When we purchase a plane ticket, we put our trust in the airline to get us to our destination safely and without incident. Most journeys end up being just that, though accounts of uncomfortable or even downright distressing mid-air incidents abound online.
We caught up with Peter McCullough, a Hong Kong-based lawyer at Oldham, Li & Ni who is an expert on litigating against airlines. Following the recent launch of his new website, Aeroclaims.asia, “a free educational tool and a resource for individuals that have suffered injury at an airport or onboard an aircraft”, McCullough shares some of the most unusual things he has seen in his career for which passengers have tried to sue airlines.
‘I handled a case defending a European airline that routinely played pop music to greet its passengers as they boarded the aircraft. Unbeknown to a passenger with a fear of flying, the airline in question (inadvertently) was playing “Killing Me Softly With His Song” by The Fugees as she made her way to her seat. Needless to say, this did not go down well with the passenger, who brought proceedings against the airline, only to lose her case as the applicable air law convention does not compensate passengers for a mild psychiatric episode in the absence of any physical injury.’
‘In particular spiders and scorpions. These claims are increasingly common, particularly in the US. Allegations made against the airlines typically include a suggestion that the airline failed to maintain a safe environment for its passengers, owing them a duty of care. Being bitten by an insect amounts to a breach of that duty. Bed bugs are another source of controversy, especially where the airline is marketing a sleeper-type suite in a premium cabin.’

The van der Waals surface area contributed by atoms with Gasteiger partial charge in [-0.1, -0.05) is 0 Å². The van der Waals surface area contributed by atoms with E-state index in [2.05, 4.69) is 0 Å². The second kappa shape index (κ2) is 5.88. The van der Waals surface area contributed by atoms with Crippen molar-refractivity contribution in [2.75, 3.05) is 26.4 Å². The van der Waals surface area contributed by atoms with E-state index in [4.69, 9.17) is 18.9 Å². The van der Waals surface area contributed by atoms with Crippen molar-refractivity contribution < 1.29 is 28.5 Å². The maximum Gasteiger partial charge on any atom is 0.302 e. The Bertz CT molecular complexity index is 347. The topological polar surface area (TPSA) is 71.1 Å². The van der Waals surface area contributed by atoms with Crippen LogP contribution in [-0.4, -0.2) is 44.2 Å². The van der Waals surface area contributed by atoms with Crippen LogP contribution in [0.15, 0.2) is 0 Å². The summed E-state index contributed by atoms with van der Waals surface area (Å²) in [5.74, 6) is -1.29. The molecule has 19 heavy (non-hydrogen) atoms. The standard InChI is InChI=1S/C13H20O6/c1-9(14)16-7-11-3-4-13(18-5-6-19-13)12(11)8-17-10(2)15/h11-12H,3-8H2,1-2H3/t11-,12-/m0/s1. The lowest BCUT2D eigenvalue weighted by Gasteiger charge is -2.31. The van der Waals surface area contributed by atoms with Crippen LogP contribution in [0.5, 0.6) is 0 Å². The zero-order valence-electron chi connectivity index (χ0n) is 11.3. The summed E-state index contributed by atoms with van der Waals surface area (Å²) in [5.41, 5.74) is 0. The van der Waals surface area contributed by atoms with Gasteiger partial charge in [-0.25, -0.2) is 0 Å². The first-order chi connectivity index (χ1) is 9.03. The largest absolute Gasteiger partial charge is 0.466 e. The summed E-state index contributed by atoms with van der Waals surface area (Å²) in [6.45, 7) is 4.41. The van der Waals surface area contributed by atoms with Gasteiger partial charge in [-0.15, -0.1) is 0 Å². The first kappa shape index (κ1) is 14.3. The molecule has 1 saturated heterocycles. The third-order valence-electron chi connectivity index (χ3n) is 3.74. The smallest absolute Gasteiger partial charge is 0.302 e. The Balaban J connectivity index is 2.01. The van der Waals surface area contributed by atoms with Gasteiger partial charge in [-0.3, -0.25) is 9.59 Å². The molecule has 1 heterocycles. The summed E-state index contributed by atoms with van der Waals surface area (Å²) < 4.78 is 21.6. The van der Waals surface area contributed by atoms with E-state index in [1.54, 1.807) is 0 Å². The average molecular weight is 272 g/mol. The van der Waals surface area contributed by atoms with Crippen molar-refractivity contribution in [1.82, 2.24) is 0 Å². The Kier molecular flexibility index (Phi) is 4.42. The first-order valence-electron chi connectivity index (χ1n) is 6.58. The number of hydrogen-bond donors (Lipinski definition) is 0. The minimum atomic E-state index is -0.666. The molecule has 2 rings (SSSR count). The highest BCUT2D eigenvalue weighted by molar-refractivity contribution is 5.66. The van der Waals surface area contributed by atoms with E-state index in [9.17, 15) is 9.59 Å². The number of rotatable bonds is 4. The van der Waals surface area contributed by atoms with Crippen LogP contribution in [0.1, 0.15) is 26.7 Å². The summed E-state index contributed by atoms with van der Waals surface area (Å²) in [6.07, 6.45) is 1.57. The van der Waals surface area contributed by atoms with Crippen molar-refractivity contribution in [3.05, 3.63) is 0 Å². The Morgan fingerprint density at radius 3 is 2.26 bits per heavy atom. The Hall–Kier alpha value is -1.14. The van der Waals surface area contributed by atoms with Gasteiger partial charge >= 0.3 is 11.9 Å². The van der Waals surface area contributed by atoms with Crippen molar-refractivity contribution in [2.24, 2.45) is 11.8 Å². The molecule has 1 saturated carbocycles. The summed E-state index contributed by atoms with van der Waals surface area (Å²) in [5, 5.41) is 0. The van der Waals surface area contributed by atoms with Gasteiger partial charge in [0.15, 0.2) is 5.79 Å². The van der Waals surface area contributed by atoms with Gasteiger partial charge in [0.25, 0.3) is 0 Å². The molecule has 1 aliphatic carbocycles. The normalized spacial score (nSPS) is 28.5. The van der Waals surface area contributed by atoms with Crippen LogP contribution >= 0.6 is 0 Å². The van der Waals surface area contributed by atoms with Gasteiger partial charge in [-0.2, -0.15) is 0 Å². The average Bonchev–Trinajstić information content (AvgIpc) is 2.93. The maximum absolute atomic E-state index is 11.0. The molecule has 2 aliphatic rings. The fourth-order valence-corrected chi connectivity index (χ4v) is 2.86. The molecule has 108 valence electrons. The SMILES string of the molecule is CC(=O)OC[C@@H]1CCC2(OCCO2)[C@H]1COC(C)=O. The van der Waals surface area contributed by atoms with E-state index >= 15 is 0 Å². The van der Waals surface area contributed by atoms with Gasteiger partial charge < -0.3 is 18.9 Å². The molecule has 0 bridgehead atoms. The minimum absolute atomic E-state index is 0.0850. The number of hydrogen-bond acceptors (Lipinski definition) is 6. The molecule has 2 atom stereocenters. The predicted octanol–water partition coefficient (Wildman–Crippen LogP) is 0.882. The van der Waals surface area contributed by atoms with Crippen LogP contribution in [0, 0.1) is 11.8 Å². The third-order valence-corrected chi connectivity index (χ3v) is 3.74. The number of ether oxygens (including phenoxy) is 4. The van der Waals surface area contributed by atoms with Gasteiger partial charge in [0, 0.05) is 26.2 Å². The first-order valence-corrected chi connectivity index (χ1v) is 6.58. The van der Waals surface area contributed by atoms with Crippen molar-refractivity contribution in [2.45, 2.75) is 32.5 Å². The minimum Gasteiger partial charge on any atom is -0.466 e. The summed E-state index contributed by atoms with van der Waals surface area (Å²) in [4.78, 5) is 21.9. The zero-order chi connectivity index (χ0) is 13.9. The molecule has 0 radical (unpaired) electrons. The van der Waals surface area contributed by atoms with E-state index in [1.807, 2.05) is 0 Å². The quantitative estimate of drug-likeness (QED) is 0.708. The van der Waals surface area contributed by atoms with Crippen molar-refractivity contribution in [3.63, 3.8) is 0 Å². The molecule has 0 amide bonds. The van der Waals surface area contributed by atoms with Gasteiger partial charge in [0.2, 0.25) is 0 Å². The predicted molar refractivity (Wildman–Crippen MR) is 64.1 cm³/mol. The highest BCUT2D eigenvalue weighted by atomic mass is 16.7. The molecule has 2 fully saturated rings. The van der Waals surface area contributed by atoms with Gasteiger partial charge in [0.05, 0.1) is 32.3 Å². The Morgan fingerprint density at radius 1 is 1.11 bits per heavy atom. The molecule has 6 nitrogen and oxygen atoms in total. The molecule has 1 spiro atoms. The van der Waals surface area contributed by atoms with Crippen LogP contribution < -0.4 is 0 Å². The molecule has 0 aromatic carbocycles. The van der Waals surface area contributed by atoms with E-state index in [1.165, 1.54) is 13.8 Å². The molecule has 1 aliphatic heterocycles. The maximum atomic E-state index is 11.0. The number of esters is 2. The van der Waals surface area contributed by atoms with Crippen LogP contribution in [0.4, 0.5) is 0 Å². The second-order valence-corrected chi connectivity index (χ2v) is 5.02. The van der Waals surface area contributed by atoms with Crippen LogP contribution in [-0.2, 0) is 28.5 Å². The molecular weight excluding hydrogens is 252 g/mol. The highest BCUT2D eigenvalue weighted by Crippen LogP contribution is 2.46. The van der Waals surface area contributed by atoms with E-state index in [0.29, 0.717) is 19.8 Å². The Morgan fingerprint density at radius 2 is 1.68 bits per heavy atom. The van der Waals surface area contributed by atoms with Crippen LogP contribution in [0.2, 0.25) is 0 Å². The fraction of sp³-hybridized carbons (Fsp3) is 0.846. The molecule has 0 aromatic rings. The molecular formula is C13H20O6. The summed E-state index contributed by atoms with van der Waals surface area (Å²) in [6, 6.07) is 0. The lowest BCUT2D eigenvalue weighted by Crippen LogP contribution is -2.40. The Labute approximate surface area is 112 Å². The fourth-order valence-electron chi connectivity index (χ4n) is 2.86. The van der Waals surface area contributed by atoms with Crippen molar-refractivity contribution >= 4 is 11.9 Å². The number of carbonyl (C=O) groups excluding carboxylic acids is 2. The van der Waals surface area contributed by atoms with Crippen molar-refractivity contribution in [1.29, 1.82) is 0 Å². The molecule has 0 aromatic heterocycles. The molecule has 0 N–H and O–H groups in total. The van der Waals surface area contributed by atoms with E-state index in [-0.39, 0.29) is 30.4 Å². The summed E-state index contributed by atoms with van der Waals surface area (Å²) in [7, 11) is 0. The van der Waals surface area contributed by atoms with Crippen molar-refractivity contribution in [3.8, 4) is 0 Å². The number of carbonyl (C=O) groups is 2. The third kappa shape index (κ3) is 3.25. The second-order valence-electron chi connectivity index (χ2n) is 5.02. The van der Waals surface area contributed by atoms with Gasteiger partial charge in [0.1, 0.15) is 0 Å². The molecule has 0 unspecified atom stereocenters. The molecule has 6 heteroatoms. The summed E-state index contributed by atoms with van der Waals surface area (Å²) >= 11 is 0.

‘An airline is strictly liable for proven passenger damages up to 113,000 special drawing rights (roughly US$170,000 in real money). This means that a passenger does not necessarily have to establish that the airline was at fault, and it is a little-known fact that an airline will often pay out for this type of event. Injuries sustained in serious turbulence incidents can include broken bones and head injuries, requiring hospital treatment on arrival.’
‘I handled a case involving a passenger who travelled on a 12 hour flight to Johannesburg, but was denied entry to South Africa and had to return home on the same aircraft she had arrived on. The check-in assistant at the departure airport failed to spot that the passenger did not have a spare blank page on her passport large enough to accommodate the South African entry visa. Needless to say, this did not go down well with the passenger who had purchased a return business class ticket!’
Being used by a hostile state as a human shield.
‘I helped to defend a major European airline that was caught up in the Iraqi invasion of Kuwait in 1990. An allegation was made by a group of passengers that the airline had deliberately delayed the flight’s departure and flew into a war zone in order place a squadron of specialist troops into Kuwait. Ultimately the claim was defended on the basis that there was no “accident” in the strict sense as defined by the applicable air law convention. Also, most of the passengers were complaining of psychiatric conditions only, and in most cases physical injuries were absent.’
Obese fellow passengers.
‘Funny, but it’s true. There have been a number of claims brought against airlines by passengers who have suffered injury caused by the “encroachment” or “spillover” from those sat immediately next to them. Passengers affected in this way need to establish that being sat next to an obese fellow passenger amounted to an “unusual or unexpected” event.’